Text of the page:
College students across the country are starting a new semester, and for many it can be an intimidating and new experience. As an adjunct professor, during this time I am normally focusing on getting them through “Intro to [Insert Class Here]”, but I realized that they are not the only people who are intimidated by the numbers and information that get thrown at them!
Every day, adults are given financial advice that leaves their heads spinning. With this in mind, I want to demystify some basic retirement and investment vehicles. I want to build a strong foundation for those who need to begin with the ABC’s of investing and retirement planning before they turn into Suze Orman (I really must meet this woman).
I’ll begin with one of my favorite ways to start saving for your retirement, the ROTH IRA!
Roth Individual Retirement Account (IRA)
Senator William Roth of Delaware was a huge advocate for IRA reform, and in 1997, as part of the Taxpayer Relief Act, the Roth IRA was created.
With a Roth IRA, you contribute money for which you have already paid taxes. You do not get an upfront tax break like you might with other types of investments, but there is a silver lining: when you start to withdraw funds from the retirement account, including the money you deposited and the money you earned on those contributions, you will not be taxed! Hooray!
Why am I shouting with joy about this? You cannot predict what the tax rate will be when you retire. But with the way these things work, it’s a safe bet that the rate will be higher at your time of retirement than it is now – so pay the taxes now and thank yourself later.
Withdrawals: Something to Consider
You can withdraw money prior to your retirement from a Roth IRA without taxes or penalties. However, if you withdraw money beyond your original contribution, this is considered “earnings,” and you will pay taxes and penalties on that amount.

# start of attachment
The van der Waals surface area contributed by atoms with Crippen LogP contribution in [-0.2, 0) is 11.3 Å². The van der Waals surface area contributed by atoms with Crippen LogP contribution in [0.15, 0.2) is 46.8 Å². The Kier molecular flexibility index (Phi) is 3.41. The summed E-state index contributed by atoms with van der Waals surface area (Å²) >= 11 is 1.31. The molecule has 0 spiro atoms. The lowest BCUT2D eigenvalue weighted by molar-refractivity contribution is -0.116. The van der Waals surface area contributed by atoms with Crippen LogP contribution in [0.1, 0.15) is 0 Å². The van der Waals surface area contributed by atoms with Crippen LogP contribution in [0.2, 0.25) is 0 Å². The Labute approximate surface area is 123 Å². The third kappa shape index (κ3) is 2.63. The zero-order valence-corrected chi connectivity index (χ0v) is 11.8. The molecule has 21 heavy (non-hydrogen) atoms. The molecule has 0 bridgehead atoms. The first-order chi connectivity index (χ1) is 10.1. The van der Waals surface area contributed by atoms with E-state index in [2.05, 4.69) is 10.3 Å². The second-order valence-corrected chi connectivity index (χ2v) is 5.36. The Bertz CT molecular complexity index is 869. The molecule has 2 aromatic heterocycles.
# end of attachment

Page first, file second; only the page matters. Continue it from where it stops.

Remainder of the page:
Warning: I do not recommend using funds from your Roth IRA to pay for any outstanding debt. This is meant for your retirement and shouldn’t be used in any other fashion.
Who Can Qualify for a Roth IRA?
The IRS has very distinct rules as to who can qualify for a Roth IRA.
- Check how you file your taxes and income to see if you qualify. If you are married filing jointly, you can qualify for a Roth IRA if you and your spouse earn up to $181,000. If you file your tax return as single, you can earn up to $110,000 and qualify for a Roth IRA.
- The IRS says that you must have “earned income.” Earned income includes salary, wages, tips, self-employment income, bonuses, commission, and military differential pay.
- Additionally, the IRS is interested in your “MAGI.” What is a MAGI? MAGI is an acronym for Modified Adjusted Gross Income. This amount can be found on your tax return.
How Much Can You Contribute To A Roth IRA?
If you are under the age of 50 you can contribute $5,500 per year. Those over 50 years of age can contribute $6,500 per year.
A Roth IRA is a wonderful plan for retirement savings. It is easy to understand, and you will not be taxed when you begin to receive distributions.
This type of retirement account can be opened through banks, financial advisors, or my personal favorite: a discount brokerage firm such as TD Ameritrade.
Whatever choice you make when it comes to your retirement, I hope that it is an informed choice. Please understand where your money is going and how it is going to work for you over the course of your life.
Next month, I will be discussing Traditional IRA’s. Smart is our sexy!
Amanda Golsch is a six year employee of Children’s Hospital Medical Center and an adjunct professor for the University of Cincinnati. While in grad school, Amanda developed a passion for personal finance. She realized that personal finance can impact every aspect of your life, including your health. Therefore, Amanda has set out to teach as many women as possible basic financial principles that can leave a powerful and lasting impact. Her motto is “A financially literate woman is a powerful woman.” Got a question for Amanda? Write to firstname.lastname@example.org.